they can’t get back in court. When Bill Clinton signed in that bill, and I
think it was in ‘95, I think it was the anti-death, the anti-terrorism, the
AEDPA, the Antiterrorism and Effective Death Penalty Act, it killed a lot
of people’s chances of getting out of prison, whether they’re innocent or
guilty, when that bill was signed. For your 2255, basically your habeas
corpus, it basically killed your habeas corpus.
And you got a lot of guys in there that more than a lot of people think
are innocent, actually innocent, that are still sitting in prison today that can’t
get any help. And they might write some law schools and ask them to look
at their case, but some of those law schools might have so many petitions
that they can only pick out certain ones. But I wish there was something,
maybe some type of challenge to that AEDPA that would get rid of it to
allow some of these guys’ cases to be reheard and seen again.
And one of the things I think back to, I don’t know if anyone remembers this, I think back in—I think it was in the early 2000s, they stopped the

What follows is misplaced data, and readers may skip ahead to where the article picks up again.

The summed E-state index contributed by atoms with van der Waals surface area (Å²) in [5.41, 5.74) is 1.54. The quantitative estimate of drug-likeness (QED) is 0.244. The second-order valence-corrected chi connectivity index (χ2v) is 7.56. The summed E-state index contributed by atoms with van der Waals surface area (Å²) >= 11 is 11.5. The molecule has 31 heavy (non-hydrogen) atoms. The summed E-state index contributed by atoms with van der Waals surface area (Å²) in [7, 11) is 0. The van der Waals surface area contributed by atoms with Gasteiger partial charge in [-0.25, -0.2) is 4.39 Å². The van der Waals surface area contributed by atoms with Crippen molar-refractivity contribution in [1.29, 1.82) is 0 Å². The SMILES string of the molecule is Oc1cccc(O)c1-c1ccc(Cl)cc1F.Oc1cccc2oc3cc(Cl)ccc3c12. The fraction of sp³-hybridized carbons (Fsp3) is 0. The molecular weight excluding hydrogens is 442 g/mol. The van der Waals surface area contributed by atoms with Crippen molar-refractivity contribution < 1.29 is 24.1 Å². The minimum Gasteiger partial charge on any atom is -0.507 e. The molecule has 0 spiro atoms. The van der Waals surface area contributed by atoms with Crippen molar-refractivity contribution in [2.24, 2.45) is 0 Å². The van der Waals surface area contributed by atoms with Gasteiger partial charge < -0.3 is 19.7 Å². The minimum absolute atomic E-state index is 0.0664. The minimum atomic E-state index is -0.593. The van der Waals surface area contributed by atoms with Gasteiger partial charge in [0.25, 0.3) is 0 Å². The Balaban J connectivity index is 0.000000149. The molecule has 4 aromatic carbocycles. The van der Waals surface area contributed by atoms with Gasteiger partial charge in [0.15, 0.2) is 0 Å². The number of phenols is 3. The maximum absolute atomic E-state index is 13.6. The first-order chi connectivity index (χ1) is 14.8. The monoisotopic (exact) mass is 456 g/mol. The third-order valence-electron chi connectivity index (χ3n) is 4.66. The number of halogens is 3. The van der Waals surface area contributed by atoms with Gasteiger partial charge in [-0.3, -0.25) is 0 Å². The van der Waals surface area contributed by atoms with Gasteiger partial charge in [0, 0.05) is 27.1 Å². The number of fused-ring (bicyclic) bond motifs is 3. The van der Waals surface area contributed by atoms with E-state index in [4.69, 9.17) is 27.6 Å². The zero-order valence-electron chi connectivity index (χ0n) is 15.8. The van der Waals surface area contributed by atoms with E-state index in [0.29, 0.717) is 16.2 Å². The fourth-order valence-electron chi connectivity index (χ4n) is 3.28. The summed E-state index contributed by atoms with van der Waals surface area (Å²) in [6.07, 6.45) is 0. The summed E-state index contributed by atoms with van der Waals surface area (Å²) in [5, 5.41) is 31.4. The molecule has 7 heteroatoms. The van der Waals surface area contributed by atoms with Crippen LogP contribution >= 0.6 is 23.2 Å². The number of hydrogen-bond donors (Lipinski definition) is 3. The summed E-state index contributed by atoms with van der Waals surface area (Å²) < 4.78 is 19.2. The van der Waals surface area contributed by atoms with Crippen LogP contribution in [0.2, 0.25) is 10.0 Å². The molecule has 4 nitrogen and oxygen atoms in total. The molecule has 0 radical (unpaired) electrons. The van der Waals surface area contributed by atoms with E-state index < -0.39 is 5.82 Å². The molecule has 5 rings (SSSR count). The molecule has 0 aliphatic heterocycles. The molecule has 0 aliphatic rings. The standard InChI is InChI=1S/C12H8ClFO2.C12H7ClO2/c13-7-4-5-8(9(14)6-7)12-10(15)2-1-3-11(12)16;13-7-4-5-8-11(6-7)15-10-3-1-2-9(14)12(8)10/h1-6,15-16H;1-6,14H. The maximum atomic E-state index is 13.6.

death penalty in Texas and in Illinois because DNA was starting to prove a
lot of people were innocent. And I just think about, okay, those people
whose DNA proved them innocent and ended up getting out of the death
penalty, what about those people who said they were innocent and truly
were innocent and were actually executed, who’s going to be held responsible for those people?
And those peoples’ cases were probably so messed up that people
didn’t want to take on the case or maybe they really just thought they were
guilty. And that’s the one thing that holds onto my memory, that you actually have innocent people in prison that can’t get help.